A systematic review of laparoscopic port site hernias in gastrointestinal surgery.

Hdl Handle:
http://hdl.handle.net/10147/139830
Title:
A systematic review of laparoscopic port site hernias in gastrointestinal surgery.
Authors:
Owens, M; Barry, M; Janjua, A Z; Winter, D C
Affiliation:
Department of Surgery, St. Vincent's University Hospital, Dublin, Ireland.
Citation:
A systematic review of laparoscopic port site hernias in gastrointestinal surgery. 2011, 9 (4):218-24 Surgeon
Journal:
The surgeon : journal of the Royal Colleges of Surgeons of Edinburgh and Ireland
Issue Date:
Aug-2011
URI:
http://hdl.handle.net/10147/139830
DOI:
10.1016/j.surge.2011.01.003
PubMed ID:
21672662
Additional Links:
http://www.ncbi.nlm.nih.gov/pubmed/21672662
Abstract:
Port site hernia is an important yet under-recognised complication of laparoscopic surgery, which carries a high risk of strangulation due to the small size of the defect involved. The purpose of this study was to examine the incidence, classification, and pathogenesis of this complication, and to evaluate strategies to prevent and treat it.; Medline was searched using the words "port site hernia", "laparoscopic port hernia" "laparoscopic complications" and "trocar site hernias". The search was limited to articles on cholecystectomy, colorectal, bariatric or anti-reflux surgery published in English. A total of 42 articles were analysed and of these 35 were deemed eligible for review. Inclusion criteria were laparoscopic gastrointestinal surgery in English only with reported incidence of port site herniation. Studies were excluded if insufficient data was provided. Eligible studies were also cross-referenced.; Analysis of 11,699 patients undergoing laparoscopic gastrointestinal procedures demonstrated an incidence of port site hernias of 0.74% with a mean follow-up of 23.9 months. The lowest incidence of port site herniation was for bariatric surgery with 0.57% in 2644 patients with a mean follow-up of 67.4 months while the highest incidence was for laparoscopic colorectal surgery with an incidence of 1.47% in 477 patients with a mean follow-up of 71.5 months.; All fascial defects larger than or equal to 10mm should be closed with peritoneum, while smaller defects may require closure in certain circumstances to prevent herniation. Laparoscopic port site herniation is a completely preventable cause of morbidity that requires a second surgical procedure to repair.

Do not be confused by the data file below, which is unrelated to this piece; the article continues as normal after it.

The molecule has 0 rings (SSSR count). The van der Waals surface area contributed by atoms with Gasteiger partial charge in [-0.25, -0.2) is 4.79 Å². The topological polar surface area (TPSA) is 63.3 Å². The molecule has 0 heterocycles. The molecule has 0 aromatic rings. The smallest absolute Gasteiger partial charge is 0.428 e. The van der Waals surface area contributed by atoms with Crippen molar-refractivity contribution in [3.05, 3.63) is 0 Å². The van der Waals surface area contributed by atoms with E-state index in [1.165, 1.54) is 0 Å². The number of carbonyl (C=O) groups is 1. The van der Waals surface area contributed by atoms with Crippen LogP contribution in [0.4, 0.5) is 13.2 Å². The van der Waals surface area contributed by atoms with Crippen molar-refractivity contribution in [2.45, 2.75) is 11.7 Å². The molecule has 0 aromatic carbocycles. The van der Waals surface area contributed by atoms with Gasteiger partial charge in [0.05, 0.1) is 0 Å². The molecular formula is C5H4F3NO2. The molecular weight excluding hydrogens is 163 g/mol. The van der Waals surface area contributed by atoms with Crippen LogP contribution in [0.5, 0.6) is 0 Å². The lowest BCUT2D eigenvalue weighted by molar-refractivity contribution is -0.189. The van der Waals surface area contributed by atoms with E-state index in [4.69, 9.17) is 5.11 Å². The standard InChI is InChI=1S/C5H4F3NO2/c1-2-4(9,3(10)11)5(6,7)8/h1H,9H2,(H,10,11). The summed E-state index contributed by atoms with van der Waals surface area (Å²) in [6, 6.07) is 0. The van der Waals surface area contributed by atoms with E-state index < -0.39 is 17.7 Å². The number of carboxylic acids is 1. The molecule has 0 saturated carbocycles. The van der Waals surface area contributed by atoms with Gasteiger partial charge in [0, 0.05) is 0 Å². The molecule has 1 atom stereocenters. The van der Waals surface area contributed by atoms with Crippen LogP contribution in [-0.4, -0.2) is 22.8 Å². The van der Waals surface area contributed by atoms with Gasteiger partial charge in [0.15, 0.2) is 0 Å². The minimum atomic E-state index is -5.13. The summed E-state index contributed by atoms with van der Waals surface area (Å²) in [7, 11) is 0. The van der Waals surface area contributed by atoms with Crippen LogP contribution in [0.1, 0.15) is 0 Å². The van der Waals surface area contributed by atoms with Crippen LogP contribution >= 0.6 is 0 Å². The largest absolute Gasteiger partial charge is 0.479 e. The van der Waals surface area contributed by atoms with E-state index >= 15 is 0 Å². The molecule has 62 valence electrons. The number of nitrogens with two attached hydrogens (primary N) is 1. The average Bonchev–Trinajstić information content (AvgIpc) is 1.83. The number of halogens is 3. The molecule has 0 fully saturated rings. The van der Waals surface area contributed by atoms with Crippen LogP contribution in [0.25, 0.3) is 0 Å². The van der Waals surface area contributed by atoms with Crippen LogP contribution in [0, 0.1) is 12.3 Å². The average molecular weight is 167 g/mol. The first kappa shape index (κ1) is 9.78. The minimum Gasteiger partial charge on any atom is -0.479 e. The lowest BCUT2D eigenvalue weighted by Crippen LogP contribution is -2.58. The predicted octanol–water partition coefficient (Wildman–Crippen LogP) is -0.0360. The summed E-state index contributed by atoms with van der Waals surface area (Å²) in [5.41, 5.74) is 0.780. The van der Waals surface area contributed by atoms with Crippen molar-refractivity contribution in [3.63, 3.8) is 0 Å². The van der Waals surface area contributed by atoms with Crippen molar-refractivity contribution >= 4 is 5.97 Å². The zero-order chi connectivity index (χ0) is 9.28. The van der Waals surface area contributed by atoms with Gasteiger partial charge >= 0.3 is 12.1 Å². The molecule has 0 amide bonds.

Item Type:
Article
Language:
en
MeSH:
Hernia, Ventral; Humans; Incidence; Laparoscopes; Laparoscopy; Risk Factors; United States
ISSN:
1479-666X

Full metadata record

DC FieldValue Language
dc.contributor.authorOwens, Men
dc.contributor.authorBarry, Men
dc.contributor.authorJanjua, A Zen
dc.contributor.authorWinter, D Cen
dc.date.accessioned2011-08-16T13:45:03Z-
dc.date.available2011-08-16T13:45:03Z-
dc.date.issued2011-08-
dc.identifier.citationA systematic review of laparoscopic port site hernias in gastrointestinal surgery. 2011, 9 (4):218-24 Surgeonen
dc.identifier.issn1479-666X-
dc.identifier.pmid21672662-
dc.identifier.doi10.1016/j.surge.2011.01.003-
dc.identifier.urihttp://hdl.handle.net/10147/139830-
dc.description.abstractPort site hernia is an important yet under-recognised complication of laparoscopic surgery, which carries a high risk of strangulation due to the small size of the defect involved. The purpose of this study was to examine the incidence, classification, and pathogenesis of this complication, and to evaluate strategies to prevent and treat it.-
dc.description.abstractMedline was searched using the words "port site hernia", "laparoscopic port hernia" "laparoscopic complications" and "trocar site hernias". The search was limited to articles on cholecystectomy, colorectal, bariatric or anti-reflux surgery published in English. A total of 42 articles were analysed and of these 35 were deemed eligible for review. Inclusion criteria were laparoscopic gastrointestinal surgery in English only with reported incidence of port site herniation. Studies were excluded if insufficient data was provided. Eligible studies were also cross-referenced.-
dc.description.abstractAnalysis of 11,699 patients undergoing laparoscopic gastrointestinal procedures demonstrated an incidence of port site hernias of 0.74% with a mean follow-up of 23.9 months. The lowest incidence of port site herniation was for bariatric surgery with 0.57% in 2644 patients with a mean follow-up of 67.4 months while the highest incidence was for laparoscopic colorectal surgery with an incidence of 1.47% in 477 patients with a mean follow-up of 71.5 months.-
dc.description.abstractAll fascial defects larger than or equal to 10mm should be closed with peritoneum, while smaller defects may require closure in certain circumstances to prevent herniation. Laparoscopic port site herniation is a completely preventable cause of morbidity that requires a second surgical procedure to repair.-
dc.language.isoenen
dc.relation.urlhttp://www.ncbi.nlm.nih.gov/pubmed/21672662en
dc.subject.meshHernia, Ventral-
dc.subject.meshHumans-
dc.subject.meshIncidence-
dc.subject.meshLaparoscopes-
dc.subject.meshLaparoscopy-
dc.subject.meshRisk Factors-
dc.subject.meshUnited States-
dc.titleA systematic review of laparoscopic port site hernias in gastrointestinal surgery.en
dc.typeArticleen
dc.contributor.departmentDepartment of Surgery, St. Vincent's University Hospital, Dublin, Ireland.en
dc.identifier.journalThe surgeon : journal of the Royal Colleges of Surgeons of Edinburgh and Irelanden
dc.description.provinceLeinster-

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